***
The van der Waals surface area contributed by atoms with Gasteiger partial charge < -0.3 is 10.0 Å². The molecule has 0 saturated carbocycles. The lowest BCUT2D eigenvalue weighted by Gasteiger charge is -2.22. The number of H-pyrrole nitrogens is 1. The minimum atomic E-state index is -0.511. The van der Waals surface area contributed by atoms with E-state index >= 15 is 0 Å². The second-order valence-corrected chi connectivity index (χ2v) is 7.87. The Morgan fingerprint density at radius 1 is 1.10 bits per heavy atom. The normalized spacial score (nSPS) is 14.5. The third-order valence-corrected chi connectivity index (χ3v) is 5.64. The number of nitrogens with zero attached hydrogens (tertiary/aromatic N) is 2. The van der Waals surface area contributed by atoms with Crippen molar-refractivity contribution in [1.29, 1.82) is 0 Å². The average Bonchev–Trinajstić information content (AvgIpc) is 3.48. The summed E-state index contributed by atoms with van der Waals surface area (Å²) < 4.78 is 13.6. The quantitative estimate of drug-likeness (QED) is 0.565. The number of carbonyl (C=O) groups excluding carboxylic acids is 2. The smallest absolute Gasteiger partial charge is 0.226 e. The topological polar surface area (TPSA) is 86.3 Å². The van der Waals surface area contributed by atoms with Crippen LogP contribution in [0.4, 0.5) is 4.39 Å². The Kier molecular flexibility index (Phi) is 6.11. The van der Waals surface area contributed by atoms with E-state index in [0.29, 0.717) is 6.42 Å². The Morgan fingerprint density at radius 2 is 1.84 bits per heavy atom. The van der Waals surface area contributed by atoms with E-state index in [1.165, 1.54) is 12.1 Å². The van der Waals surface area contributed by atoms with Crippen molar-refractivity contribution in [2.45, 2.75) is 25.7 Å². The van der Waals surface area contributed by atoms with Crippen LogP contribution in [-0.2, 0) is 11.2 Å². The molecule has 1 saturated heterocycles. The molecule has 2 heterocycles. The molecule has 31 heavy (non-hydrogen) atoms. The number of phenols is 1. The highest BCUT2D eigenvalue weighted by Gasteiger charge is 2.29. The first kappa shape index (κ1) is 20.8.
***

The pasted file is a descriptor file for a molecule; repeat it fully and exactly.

The van der Waals surface area contributed by atoms with Gasteiger partial charge < -0.3 is 10.0 Å². The molecule has 0 saturated carbocycles. The lowest BCUT2D eigenvalue weighted by Gasteiger charge is -2.22. The number of H-pyrrole nitrogens is 1. The minimum atomic E-state index is -0.511. The van der Waals surface area contributed by atoms with E-state index >= 15 is 0 Å². The second-order valence-corrected chi connectivity index (χ2v) is 7.87. The Morgan fingerprint density at radius 1 is 1.10 bits per heavy atom. The normalized spacial score (nSPS) is 14.5. The third-order valence-corrected chi connectivity index (χ3v) is 5.64. The number of nitrogens with zero attached hydrogens (tertiary/aromatic N) is 2. The van der Waals surface area contributed by atoms with Crippen molar-refractivity contribution in [1.29, 1.82) is 0 Å². The average Bonchev–Trinajstić information content (AvgIpc) is 3.48. The summed E-state index contributed by atoms with van der Waals surface area (Å²) < 4.78 is 13.6. The quantitative estimate of drug-likeness (QED) is 0.565. The number of carbonyl (C=O) groups excluding carboxylic acids is 2. The smallest absolute Gasteiger partial charge is 0.226 e. The topological polar surface area (TPSA) is 86.3 Å². The van der Waals surface area contributed by atoms with Crippen LogP contribution in [0.4, 0.5) is 4.39 Å². The Kier molecular flexibility index (Phi) is 6.11. The van der Waals surface area contributed by atoms with E-state index in [0.29, 0.717) is 6.42 Å². The Morgan fingerprint density at radius 2 is 1.84 bits per heavy atom. The van der Waals surface area contributed by atoms with E-state index in [1.165, 1.54) is 12.1 Å². The van der Waals surface area contributed by atoms with Crippen molar-refractivity contribution in [2.45, 2.75) is 25.7 Å². The van der Waals surface area contributed by atoms with Crippen LogP contribution in [-0.2, 0) is 11.2 Å². The molecule has 1 saturated heterocycles. The molecule has 2 heterocycles. The molecule has 31 heavy (non-hydrogen) atoms. The number of phenols is 1. The highest BCUT2D eigenvalue weighted by Gasteiger charge is 2.29. The first kappa shape index (κ1) is 20.8.